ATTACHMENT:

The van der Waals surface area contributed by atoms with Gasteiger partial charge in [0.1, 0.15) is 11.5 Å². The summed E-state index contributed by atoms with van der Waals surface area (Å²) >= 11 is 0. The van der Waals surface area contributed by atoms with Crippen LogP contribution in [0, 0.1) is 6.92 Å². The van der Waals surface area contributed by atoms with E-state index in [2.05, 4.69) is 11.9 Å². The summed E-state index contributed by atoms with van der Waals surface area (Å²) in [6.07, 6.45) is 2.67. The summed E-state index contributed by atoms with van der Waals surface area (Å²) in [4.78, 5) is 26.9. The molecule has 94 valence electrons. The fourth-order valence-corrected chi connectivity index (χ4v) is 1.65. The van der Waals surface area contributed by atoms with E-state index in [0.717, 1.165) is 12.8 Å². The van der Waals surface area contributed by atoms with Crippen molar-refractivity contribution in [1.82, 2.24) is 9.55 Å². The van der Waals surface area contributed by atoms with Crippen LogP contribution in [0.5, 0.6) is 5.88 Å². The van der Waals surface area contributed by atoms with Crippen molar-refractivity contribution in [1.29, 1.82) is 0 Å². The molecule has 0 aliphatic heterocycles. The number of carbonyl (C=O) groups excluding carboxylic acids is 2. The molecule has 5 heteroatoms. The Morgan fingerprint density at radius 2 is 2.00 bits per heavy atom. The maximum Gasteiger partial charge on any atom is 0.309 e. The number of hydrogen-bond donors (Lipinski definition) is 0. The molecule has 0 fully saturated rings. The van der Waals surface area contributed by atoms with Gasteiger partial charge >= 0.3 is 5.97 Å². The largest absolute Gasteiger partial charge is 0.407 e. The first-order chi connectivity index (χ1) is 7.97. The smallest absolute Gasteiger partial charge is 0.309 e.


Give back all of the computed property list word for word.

The van der Waals surface area contributed by atoms with Gasteiger partial charge in [0.1, 0.15) is 11.5 Å². The summed E-state index contributed by atoms with van der Waals surface area (Å²) >= 11 is 0. The van der Waals surface area contributed by atoms with Crippen LogP contribution in [0, 0.1) is 6.92 Å². The van der Waals surface area contributed by atoms with E-state index in [2.05, 4.69) is 11.9 Å². The summed E-state index contributed by atoms with van der Waals surface area (Å²) in [6.07, 6.45) is 2.67. The summed E-state index contributed by atoms with van der Waals surface area (Å²) in [4.78, 5) is 26.9. The molecule has 94 valence electrons. The fourth-order valence-corrected chi connectivity index (χ4v) is 1.65. The van der Waals surface area contributed by atoms with E-state index in [0.717, 1.165) is 12.8 Å². The van der Waals surface area contributed by atoms with Crippen molar-refractivity contribution in [1.82, 2.24) is 9.55 Å². The van der Waals surface area contributed by atoms with Crippen LogP contribution in [0.5, 0.6) is 5.88 Å². The van der Waals surface area contributed by atoms with Crippen molar-refractivity contribution in [1.29, 1.82) is 0 Å². The molecule has 0 aliphatic heterocycles. The number of carbonyl (C=O) groups excluding carboxylic acids is 2. The molecule has 5 heteroatoms. The Morgan fingerprint density at radius 2 is 2.00 bits per heavy atom. The maximum Gasteiger partial charge on any atom is 0.309 e. The number of hydrogen-bond donors (Lipinski definition) is 0. The molecule has 0 fully saturated rings. The van der Waals surface area contributed by atoms with Gasteiger partial charge >= 0.3 is 5.97 Å². The largest absolute Gasteiger partial charge is 0.407 e. The first-order chi connectivity index (χ1) is 7.97. The smallest absolute Gasteiger partial charge is 0.309 e.